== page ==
Twisted tree of life award: @Discovermag for article on Lynne Margulis

Well, if you can, for a minute, ignore that fact that in Discover Interview: Lynn Margulis Says She’s Not Controversial, She’s Right | Evolution | DISCOVER Magazine Discover Magazine in essence is promoting some of the refuted ideas Lynne Margulis has about HIV. Sure they hint in part that they think she is over the top but they also give her a soapbox to spout some of her latest absurdities on HIV and such. I would suggest you don’t even read the main part of the Discover article. Just read Tara Smith’s discussion of it: Margulis does it again : Aetiology. Margulis should not be given such prominence in a magazine like Discover. But that is not what I am hear to write about. I am hear to point out that Discover also sets up a red herring for Margulis. In the beginning of the article, it is written:

“A conversation with Lynn Margulis is an effective way to change the way you think about life. Not just your life. All life. Scientists today recognize five groups of life: bacteria, protoctists (amoebas, seaweed), fungi (yeast, mold, mushrooms), plants, and animals. Margulis, a self-described “evolutionist,” makes a convincing case that there are really just two groups, bacteria and everything else.”

Seriously? Scientists today do not recognize five groups. Scientists today have moved past that to recognize and/or argue about bacteria, archaea and eukaryotes – the three domains of life. These three groups were first proposed in 1977 by Carl Woese and colleagues. Did Discover somehow miss the last 34 years of science? WTF? For setting up such an evolutionary red herring in this painful interview with Lynne Margulis, I am giving Discover Mag my coveted “Twisted tree of life award“. Past winners are:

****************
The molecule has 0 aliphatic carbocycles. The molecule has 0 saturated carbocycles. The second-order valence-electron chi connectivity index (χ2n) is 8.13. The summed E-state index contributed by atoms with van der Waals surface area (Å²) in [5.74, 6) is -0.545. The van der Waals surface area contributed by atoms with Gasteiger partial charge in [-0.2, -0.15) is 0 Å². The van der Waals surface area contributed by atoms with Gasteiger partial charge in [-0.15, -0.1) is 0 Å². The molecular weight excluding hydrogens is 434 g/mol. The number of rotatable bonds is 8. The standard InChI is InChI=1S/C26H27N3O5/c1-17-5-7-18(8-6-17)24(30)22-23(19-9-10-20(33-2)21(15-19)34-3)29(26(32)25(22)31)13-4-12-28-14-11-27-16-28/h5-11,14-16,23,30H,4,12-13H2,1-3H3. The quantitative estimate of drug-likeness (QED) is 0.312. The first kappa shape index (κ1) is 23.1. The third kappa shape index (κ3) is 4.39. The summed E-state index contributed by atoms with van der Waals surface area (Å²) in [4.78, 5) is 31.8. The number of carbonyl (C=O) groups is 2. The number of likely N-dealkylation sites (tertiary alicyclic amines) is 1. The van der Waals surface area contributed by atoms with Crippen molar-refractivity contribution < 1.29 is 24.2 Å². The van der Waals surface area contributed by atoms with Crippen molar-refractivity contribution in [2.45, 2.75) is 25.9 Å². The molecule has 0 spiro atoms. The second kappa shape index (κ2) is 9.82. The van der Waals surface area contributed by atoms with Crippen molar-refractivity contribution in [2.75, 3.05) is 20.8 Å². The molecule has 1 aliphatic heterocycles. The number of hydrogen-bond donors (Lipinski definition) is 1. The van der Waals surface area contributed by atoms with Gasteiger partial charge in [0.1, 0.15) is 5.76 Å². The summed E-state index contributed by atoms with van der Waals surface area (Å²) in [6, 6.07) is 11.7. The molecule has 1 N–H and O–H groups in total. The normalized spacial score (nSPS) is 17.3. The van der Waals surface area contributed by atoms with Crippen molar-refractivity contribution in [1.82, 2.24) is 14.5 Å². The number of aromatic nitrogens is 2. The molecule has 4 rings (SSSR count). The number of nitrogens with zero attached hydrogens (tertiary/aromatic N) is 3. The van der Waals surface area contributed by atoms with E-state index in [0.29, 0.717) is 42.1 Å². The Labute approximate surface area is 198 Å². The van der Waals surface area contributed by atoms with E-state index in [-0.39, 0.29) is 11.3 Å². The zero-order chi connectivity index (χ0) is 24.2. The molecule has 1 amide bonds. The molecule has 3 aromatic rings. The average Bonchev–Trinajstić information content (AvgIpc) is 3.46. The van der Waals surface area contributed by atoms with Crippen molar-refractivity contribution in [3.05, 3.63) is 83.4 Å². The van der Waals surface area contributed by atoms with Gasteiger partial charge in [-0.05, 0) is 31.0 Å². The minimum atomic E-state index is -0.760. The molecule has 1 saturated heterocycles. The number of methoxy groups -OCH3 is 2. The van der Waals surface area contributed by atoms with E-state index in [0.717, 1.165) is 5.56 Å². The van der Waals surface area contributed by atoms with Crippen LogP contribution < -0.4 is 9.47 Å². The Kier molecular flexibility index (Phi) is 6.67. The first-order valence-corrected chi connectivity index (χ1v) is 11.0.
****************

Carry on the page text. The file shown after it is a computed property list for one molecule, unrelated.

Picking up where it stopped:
About Jonathan Eisen

I am an evolutionary biologist and a Professor at U. C. Davis. (see my lab site here). My research focuses on the origin of novelty (how new processes and functions originate). To study this I focus on sequencing and analyzing genomes of organisms, especially microbes and using phylogenomic analysis

5 thoughts on “Twisted tree of life award: @Discovermag for article on Lynne Margulis

  1. Lynn Margulis (even before her jump off the deep end into denials of HIV and observed speciation of finches) never accepted the Archaea, so there's no surprise that she still doesn't. I think the real story is that Lynn herself has recently moved from five kingdoms (she wrote a book called that) to two, not the scientific community.


  2. Here's a comment by Carl Woese on the tree of life. Maybe all trees are “twisted”!?

    Classical Biology has also saddled us with the phylogenetic tree, an image the biologist invests with a deep and unwarranted significance. The tree is no more than a representational device, but to the biologist it is some God-given truth. Thus, for example, we agonize over how the tree can accommodate horizontal gene transfer events, when it should simply be a matter of when (and to what extent) the evolution course can be usefully represented by a tree diagram. Evolution defines the tree, not the reverse. Tree imagery has locked the biologist into a restriced way of looking at ancestors. It is the tree image, almost certainly, that caused us to turn Darwin's conjecture that all organisms might have descended from a simple primordial form into doctrine: the doctrine of universal descent. As we shall discuss below, it is also the tree image that has caused biologists (incorrectly) to take the archaea and eukaryotes to be sister lineages.

    Carl Woese (2005) in Microbial Phylogeny and Evolution: Concepts and Controversies Jan Sapp ed.


  3. I agree in general with Carl's text there. In fact, to some criticism, in the intro bio course here “Biodiversity and the Tree of Life” I spend some time discussing how there is only a single “tree of life” if X, Y and Z are true (e.g., no lateral gene transfer, single origin of life, etc). And then I say it is not clear what happened. But I disagree that a tree is a bad thing to use – trees have many uses 0 you just have to be careful with what they mean.

    Regardless of that – I think it is pretty clear that there is not a consensus that there are five domains of life as indicated in the discover article. There is still no consensus – but as I said – we are mostly arguing about bacteria, archaea, and eukaryotes not protists, bacteria, plants, animals and fungi.


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